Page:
“Columbus, the Indians, and Human Progress”, chapter one of “A People’s History of the United States”, written by professor and historian Howard Zinn, concentrates on a different perspective of major events in American history. It begins with the native Bahamian tribe of Arawaks welcoming the Spanish to their shores with gifts and kindness, only then for the reader to be disturbed by a log from Columbus himself – “They willingly traded everything they owned… They would make fine servants… With fifty men we could subjugate them all and make them do whatever we want.” (Zinn pg.1) In the work, Zinn continues explaining the unnecessary evils Columbus and his men committed unto the unsuspecting natives.
In “The Way to Rainy Mountain” Momaday explains the connection between the Native Americans and the lands they held until they were forced out of it by the Americans. In “the white heron,” Jewett explains the feeling of reconnection with
The speech that was read by Chief Red Jacket to defend the religious beliefs of his people is a powerful piece of literature that is underrated. The speech describes the feelings that were caused by the religious intolerance from the Americans. Currently, the United States have started to appreciate the impacts of the Native Americans and other minorities in history. However, a piece of history that has been quite hidden is the religious intolerance of Native Americans. Chief Red Jacket utilizes repetition, pathos, and rhetorical questions to convince the Americans to tolerate the religion of the Native Americans.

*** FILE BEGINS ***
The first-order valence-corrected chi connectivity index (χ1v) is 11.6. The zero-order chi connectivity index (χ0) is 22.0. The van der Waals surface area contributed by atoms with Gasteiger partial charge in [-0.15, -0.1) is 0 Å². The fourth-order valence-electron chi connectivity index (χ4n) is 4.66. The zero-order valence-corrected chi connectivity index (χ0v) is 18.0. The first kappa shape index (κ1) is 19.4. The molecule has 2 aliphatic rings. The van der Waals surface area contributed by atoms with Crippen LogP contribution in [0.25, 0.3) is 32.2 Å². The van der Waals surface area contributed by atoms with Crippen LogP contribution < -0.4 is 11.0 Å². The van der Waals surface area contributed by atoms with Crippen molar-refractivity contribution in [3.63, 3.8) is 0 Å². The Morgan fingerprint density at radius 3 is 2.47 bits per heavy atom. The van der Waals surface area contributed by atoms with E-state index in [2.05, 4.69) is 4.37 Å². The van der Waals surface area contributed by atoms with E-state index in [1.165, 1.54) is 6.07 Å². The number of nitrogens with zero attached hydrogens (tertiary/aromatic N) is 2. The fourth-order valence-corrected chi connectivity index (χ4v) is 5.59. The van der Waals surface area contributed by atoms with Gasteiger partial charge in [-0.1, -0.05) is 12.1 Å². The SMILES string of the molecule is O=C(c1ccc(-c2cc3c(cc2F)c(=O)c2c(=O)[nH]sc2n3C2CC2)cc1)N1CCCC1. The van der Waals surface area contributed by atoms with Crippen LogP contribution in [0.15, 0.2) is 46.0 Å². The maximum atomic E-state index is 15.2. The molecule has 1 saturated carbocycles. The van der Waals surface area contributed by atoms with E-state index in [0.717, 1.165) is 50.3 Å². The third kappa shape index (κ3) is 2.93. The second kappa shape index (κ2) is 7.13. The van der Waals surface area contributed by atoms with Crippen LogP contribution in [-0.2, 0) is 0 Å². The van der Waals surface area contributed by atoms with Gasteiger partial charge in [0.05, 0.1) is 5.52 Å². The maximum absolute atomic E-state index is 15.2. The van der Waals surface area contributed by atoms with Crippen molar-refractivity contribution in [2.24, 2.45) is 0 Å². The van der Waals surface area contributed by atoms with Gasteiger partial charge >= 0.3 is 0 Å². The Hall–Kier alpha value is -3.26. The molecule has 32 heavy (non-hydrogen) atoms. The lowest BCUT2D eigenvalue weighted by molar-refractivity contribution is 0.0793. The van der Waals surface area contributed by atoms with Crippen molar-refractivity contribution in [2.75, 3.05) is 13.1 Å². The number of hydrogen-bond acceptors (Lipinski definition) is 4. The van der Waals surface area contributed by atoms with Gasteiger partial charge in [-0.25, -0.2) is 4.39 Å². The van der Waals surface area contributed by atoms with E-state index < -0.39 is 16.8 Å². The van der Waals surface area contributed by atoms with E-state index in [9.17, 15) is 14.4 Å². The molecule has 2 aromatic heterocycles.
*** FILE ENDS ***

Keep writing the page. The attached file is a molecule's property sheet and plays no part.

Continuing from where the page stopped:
Forming his argument, Brown provides the reader with the understanding that White Americans primarily wrote native histories. Continuing to make his thesis, he claims the narrative provides a Native American history of the west. Through their words and perspectives, he offers the reader a comprehensive history by developing the identity of the Native American (Brown, XXV). The thesis’ concept of identity is the most interesting aspect of the monograph. Brown’s view on identity offers the reader with insight into native culture and relations with the United States